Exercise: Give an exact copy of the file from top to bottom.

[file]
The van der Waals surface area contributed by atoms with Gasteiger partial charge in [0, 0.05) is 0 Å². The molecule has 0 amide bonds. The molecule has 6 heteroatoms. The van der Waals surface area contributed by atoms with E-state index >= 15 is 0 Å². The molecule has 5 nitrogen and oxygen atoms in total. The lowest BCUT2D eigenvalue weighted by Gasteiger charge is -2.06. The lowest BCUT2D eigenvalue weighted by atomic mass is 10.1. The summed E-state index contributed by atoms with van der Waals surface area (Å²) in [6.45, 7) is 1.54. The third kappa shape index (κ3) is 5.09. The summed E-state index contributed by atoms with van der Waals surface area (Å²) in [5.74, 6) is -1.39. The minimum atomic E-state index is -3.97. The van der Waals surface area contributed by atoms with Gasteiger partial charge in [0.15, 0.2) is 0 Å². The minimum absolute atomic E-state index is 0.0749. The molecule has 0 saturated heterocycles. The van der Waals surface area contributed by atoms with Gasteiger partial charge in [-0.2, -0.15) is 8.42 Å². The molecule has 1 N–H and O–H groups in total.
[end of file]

The van der Waals surface area contributed by atoms with Gasteiger partial charge in [0, 0.05) is 0 Å². The molecule has 0 amide bonds. The molecule has 6 heteroatoms. The van der Waals surface area contributed by atoms with E-state index >= 15 is 0 Å². The molecule has 5 nitrogen and oxygen atoms in total. The lowest BCUT2D eigenvalue weighted by Gasteiger charge is -2.06. The lowest BCUT2D eigenvalue weighted by atomic mass is 10.1. The summed E-state index contributed by atoms with van der Waals surface area (Å²) in [6.45, 7) is 1.54. The third kappa shape index (κ3) is 5.09. The summed E-state index contributed by atoms with van der Waals surface area (Å²) in [5.74, 6) is -1.39. The minimum atomic E-state index is -3.97. The van der Waals surface area contributed by atoms with Gasteiger partial charge in [0.15, 0.2) is 0 Å². The minimum absolute atomic E-state index is 0.0749. The molecule has 0 saturated heterocycles. The van der Waals surface area contributed by atoms with Gasteiger partial charge in [-0.2, -0.15) is 8.42 Å². The molecule has 1 N–H and O–H groups in total.